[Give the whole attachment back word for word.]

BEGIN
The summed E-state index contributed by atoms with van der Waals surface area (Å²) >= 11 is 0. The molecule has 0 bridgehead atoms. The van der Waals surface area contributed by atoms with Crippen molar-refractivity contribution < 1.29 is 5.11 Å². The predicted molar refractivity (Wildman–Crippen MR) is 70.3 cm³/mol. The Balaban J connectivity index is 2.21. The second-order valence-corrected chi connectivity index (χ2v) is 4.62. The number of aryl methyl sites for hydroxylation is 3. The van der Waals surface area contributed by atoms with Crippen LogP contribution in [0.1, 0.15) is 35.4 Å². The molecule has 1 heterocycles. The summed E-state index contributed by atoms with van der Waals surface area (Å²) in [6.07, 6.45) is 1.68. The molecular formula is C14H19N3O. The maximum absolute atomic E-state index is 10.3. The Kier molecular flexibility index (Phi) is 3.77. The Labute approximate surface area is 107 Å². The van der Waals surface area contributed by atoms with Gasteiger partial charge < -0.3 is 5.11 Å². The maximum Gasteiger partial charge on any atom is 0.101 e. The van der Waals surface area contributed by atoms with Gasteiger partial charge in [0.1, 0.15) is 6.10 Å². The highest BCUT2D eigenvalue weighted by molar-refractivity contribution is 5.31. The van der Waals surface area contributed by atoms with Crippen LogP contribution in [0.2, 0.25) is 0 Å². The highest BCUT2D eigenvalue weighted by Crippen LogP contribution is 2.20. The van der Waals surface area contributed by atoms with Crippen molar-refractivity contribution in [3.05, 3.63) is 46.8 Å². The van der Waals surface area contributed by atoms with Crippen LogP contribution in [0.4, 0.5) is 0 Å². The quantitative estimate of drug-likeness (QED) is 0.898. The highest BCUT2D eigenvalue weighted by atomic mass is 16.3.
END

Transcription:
The summed E-state index contributed by atoms with van der Waals surface area (Å²) >= 11 is 0. The molecule has 0 bridgehead atoms. The van der Waals surface area contributed by atoms with Crippen molar-refractivity contribution < 1.29 is 5.11 Å². The predicted molar refractivity (Wildman–Crippen MR) is 70.3 cm³/mol. The Balaban J connectivity index is 2.21. The second-order valence-corrected chi connectivity index (χ2v) is 4.62. The number of aryl methyl sites for hydroxylation is 3. The van der Waals surface area contributed by atoms with Crippen LogP contribution in [0.1, 0.15) is 35.4 Å². The molecule has 1 heterocycles. The summed E-state index contributed by atoms with van der Waals surface area (Å²) in [6.07, 6.45) is 1.68. The molecular formula is C14H19N3O. The maximum absolute atomic E-state index is 10.3. The Kier molecular flexibility index (Phi) is 3.77. The Labute approximate surface area is 107 Å². The van der Waals surface area contributed by atoms with Gasteiger partial charge < -0.3 is 5.11 Å². The maximum Gasteiger partial charge on any atom is 0.101 e. The van der Waals surface area contributed by atoms with Gasteiger partial charge in [0.1, 0.15) is 6.10 Å². The highest BCUT2D eigenvalue weighted by molar-refractivity contribution is 5.31. The van der Waals surface area contributed by atoms with Crippen LogP contribution in [0.2, 0.25) is 0 Å². The highest BCUT2D eigenvalue weighted by Crippen LogP contribution is 2.20. The van der Waals surface area contributed by atoms with Crippen molar-refractivity contribution in [3.05, 3.63) is 46.8 Å². The van der Waals surface area contributed by atoms with Crippen LogP contribution in [0.4, 0.5) is 0 Å². The quantitative estimate of drug-likeness (QED) is 0.898. The highest BCUT2D eigenvalue weighted by atomic mass is 16.3.